Pregnancy Medical Home: Improving Maternal & Infant Outcomes in the Medicaid Population
Community Care of North Carolina (CCNC) launched the Pregnancy Medical Home (PMH) program in 2011, to enhance access to comprehensive care for pregnant Medicaid beneficiaries and to improve birth outcomes. The PMH program promotes evidence-based, high-quality maternity care in more than 400 practices across the state. PMH practices represent 95% percent of prenatal care providers who serve the Medicaid population.
PMH Care Pathways
Clinical guidance on management of conditions related to pregnancy
OB Guidance Documents
A collection of resources created by CCNC for PMH providers
Monthly PMH Newsletters
Majority OB Medicaid "MOM" Workgroup
- December 2020: slide deck and recording
- January 2021: slide deck
- February 2021: slide deck and recording
- March 2021: slide deck and recording
- April 2021: slide deck and recording
The PMH model includes six core components:
Statewide Provider Network
There are currently more than 450 practices and 2,500 individual providers, with PMH practices in 95 of 100 counties. This represents 95% of practices that serve pregnant women with Medicaid.
Standardized Risk Screening
Patients at risk of poor birth outcomes are identified through a standardized risk screen administered at the first prenatal visit. Nearly 80% of patients who receive care in a PMH are assessed using a standardized pregnancy risk screening tool. The screening tool captures medical, obstetric and psychosocial risk factors associated with preterm birth. In 2017, CCNC operationalized the Maternal-Infant Impactability Score™ (MIIS) stratification model. Every pregnant woman receives a score based on her own characteristics and risk factors, which reflects the relative ability of a care manager to reduce the risk of low birth weight when the woman receives intensive care management. Greater weight was given to those factors shown to improve with consistent and frequent care management.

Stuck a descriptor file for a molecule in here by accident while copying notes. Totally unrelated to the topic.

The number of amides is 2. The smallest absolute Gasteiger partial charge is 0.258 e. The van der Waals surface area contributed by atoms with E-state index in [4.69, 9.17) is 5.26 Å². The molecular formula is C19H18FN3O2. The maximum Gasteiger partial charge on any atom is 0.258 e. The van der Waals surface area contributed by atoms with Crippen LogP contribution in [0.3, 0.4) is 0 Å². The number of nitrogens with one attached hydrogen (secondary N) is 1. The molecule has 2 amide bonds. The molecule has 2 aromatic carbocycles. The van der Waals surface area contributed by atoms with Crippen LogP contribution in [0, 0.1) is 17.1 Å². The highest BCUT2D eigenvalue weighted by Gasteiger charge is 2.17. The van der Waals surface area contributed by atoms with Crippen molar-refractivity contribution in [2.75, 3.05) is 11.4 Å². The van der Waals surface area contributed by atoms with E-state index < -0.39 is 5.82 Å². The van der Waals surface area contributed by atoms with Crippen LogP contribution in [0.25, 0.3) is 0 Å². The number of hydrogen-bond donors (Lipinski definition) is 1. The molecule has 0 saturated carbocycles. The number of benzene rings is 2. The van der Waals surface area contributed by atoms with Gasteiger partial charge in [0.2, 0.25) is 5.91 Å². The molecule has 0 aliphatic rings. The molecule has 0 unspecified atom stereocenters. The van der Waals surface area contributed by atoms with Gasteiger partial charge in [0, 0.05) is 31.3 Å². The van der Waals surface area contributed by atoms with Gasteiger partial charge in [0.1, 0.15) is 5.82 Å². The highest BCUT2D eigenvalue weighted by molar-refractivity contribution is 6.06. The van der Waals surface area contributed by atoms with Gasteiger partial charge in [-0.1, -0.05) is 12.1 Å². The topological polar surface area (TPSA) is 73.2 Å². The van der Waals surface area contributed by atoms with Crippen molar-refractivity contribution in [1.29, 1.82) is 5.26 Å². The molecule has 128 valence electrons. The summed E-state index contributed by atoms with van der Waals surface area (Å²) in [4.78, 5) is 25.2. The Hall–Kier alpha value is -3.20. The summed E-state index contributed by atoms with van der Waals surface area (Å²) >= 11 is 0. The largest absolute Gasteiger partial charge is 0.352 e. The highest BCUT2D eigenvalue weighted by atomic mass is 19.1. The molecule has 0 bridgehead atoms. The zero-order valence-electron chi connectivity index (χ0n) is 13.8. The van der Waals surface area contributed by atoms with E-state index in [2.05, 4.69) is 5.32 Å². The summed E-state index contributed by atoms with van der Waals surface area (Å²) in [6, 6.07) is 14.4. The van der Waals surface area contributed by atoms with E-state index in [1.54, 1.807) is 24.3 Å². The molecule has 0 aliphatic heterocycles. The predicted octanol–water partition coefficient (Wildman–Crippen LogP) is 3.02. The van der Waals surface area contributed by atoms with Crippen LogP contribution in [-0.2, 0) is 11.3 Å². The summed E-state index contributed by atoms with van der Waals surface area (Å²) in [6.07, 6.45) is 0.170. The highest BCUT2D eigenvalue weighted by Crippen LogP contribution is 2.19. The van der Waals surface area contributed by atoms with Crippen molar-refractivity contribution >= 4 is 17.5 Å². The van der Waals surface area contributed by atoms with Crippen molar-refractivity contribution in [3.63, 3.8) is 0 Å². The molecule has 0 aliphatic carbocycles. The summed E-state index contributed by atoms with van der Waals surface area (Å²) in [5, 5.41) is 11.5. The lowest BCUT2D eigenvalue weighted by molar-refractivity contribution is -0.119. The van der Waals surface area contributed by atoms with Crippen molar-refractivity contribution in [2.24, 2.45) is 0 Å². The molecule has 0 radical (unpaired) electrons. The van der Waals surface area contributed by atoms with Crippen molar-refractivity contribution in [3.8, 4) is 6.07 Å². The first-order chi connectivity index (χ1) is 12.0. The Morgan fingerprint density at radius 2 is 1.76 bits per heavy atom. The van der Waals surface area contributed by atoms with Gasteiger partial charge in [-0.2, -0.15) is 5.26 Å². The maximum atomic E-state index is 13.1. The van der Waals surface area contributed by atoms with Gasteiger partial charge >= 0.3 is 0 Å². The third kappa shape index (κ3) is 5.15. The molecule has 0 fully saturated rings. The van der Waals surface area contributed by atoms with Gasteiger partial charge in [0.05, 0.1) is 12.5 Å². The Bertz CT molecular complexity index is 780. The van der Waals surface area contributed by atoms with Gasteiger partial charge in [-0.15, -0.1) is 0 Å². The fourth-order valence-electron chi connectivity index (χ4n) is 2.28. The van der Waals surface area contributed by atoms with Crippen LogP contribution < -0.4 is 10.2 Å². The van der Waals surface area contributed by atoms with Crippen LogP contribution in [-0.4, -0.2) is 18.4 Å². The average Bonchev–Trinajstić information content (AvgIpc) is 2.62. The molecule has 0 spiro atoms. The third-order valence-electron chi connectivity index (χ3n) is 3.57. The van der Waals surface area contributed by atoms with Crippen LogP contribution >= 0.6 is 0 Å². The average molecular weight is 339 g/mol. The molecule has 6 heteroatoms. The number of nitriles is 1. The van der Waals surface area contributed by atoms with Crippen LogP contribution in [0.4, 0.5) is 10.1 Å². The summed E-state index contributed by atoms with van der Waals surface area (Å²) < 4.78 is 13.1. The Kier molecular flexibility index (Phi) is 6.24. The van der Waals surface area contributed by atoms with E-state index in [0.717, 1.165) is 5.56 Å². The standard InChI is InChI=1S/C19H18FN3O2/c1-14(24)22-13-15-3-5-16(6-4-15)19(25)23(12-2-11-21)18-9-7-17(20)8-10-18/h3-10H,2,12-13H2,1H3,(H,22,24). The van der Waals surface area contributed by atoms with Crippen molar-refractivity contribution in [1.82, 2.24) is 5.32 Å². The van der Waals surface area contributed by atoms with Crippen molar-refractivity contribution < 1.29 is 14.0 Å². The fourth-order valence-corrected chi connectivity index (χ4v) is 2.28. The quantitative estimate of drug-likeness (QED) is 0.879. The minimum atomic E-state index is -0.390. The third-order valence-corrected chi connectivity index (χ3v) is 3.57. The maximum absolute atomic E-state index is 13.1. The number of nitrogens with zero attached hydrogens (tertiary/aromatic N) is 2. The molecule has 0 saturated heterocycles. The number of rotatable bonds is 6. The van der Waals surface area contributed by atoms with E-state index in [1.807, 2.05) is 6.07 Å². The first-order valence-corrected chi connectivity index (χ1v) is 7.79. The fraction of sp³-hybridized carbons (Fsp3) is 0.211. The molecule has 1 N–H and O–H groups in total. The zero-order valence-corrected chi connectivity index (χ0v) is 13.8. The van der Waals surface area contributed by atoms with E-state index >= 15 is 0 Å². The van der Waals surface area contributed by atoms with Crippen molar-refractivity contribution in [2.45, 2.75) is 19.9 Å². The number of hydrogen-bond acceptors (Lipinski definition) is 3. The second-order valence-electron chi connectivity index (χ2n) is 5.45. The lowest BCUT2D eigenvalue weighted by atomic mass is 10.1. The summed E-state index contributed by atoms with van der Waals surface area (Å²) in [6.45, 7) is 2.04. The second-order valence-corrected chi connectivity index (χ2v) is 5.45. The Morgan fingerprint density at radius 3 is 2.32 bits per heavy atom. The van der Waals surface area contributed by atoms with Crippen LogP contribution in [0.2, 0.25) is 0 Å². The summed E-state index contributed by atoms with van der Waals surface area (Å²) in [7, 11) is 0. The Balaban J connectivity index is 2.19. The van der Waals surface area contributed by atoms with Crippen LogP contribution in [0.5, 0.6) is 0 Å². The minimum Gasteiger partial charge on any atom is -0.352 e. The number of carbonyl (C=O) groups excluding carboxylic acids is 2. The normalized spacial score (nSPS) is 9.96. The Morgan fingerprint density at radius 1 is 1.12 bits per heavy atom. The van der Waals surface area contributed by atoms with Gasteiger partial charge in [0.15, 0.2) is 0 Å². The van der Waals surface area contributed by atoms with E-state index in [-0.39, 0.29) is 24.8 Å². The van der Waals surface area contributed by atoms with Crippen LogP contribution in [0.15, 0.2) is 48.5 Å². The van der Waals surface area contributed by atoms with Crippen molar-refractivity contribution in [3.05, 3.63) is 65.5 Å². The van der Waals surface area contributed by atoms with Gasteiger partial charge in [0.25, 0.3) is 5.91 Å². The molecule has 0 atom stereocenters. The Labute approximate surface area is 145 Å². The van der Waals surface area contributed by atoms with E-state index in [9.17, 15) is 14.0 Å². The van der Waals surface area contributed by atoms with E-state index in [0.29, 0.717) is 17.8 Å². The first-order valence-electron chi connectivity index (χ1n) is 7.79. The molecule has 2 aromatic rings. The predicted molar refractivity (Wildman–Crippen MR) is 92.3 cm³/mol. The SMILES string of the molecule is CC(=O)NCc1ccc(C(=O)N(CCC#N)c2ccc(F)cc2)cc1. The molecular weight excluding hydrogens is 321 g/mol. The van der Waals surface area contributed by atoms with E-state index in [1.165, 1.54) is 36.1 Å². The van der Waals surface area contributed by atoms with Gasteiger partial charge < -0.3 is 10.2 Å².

Community-Based Care Management
Care Management for High Risk Pregnancies (CMHRP*) is a care coordination model for pregnant Medicaid patients at risk of preterm birth who were identified using the PMH risk screening form and other patient identification strategies. CMHRP services are provided by county health department nurses and social workers. These care managers partner with prenatal care providers; many are embedded in the prenatal care setting, enabling effective integration with the care team and face-to-face interaction with patients.
*CMHRP was previously called Pregnancy Care Management
Local Clinical Leadership
CCNC supports the PMH provider community through clinical leadership, provider education, technical assistance and by providing practice-level analytics. Statewide PMH clinical leadership teams (“OB teams”) support high quality care to the pregnant Medicaid population by disseminating statewide care pathways which establish best practices based on current evidence. OB teams also share meaningful data about key quality and performance metrics and support PMH practices to implement quality improvement strategies.
The PMH program promotes clinical best practices that reflect the most current evidence base in terms of strategies to prevent preterm birth. PMH Care Pathways, available on CCNC’s website, are used to standardize care, promote best practices, and set performance expectations across all PMH settings. PMH Care Pathways are developed by CCNC physician champions with input from local OB providers. Pathway topics focus on the management of pregnancy-related conditions, including hypertension, obesity, tobacco use, substance use, and multiple gestation, and specific components of care, such as induction of labor, progesterone treatment, postpartum care, and family planning. PMH Care Pathways can be found at: http://ccnc.care/pathways.
CCNC uses Medicaid claims, birth certificates, and risk screening data to produce quarterly metrics. Measurement of clinical quality reflects program priorities, such as low birth weight, timeliness of entry to prenatal care, postpartum care, and risk screening rate.